Ulysses S. Grant
Eighteenth President 1869-1877

General Ulysses S. Grant's victories in the Civil War made him a national hero. His fame propelled him into the White House.

Although Grant did not like politics and did not wish to hold any office, the death of Abraham Lincoln changed his plans. The new President, Andrew Johnson, did not appear to have the same forgiving leanings toward the South as Lincoln. Grant argued with President Johnson and challenged his views on the best way to reunite the country. He aligned himself with the Conservative Republicans, who also supported Lincoln's views on reunification. It soon became clear that as a symbol of the Union victory in the Civil War, Ulysses S. Grant was the Republican Party's candidate for President in 1868.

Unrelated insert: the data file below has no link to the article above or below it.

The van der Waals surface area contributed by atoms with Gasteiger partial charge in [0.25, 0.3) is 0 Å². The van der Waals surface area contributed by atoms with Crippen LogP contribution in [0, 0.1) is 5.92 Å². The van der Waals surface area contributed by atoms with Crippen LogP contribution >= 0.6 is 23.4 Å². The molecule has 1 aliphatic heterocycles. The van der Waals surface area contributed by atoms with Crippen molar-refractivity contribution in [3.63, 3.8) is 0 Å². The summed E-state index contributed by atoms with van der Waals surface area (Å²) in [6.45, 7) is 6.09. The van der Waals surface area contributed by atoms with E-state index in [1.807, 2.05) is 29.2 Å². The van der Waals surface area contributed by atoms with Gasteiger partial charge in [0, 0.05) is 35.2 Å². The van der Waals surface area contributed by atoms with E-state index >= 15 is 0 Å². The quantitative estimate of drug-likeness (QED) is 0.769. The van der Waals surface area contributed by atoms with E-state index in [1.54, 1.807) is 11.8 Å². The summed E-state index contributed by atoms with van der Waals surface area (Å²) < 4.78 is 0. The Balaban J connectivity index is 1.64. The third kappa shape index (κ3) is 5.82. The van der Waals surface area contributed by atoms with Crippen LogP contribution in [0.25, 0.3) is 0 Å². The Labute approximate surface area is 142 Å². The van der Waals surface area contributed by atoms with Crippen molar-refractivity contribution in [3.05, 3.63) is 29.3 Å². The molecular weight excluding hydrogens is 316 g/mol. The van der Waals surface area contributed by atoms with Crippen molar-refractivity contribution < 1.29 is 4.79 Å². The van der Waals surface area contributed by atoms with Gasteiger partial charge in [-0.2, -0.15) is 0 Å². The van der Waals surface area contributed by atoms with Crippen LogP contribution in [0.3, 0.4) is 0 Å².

Grant's skills as a general and his ability to engage the enemy in combat contributed greatly to the country. Without Grant in the Civil War, the United States would have been a different country-or maybe not a country at all. Many historians agree that Grant's contributions as President and as a Union general were not appreciated.

To find out more about the life and Presidency of U.S. Grant, go to these sections:

Life Before the Presidency
The Hero of the Civil War
Presidential Accomplishments
Grant: A Misunderstood Leader
A Loving Family Man
Life After the Presidency
Did You Know?

Sources Used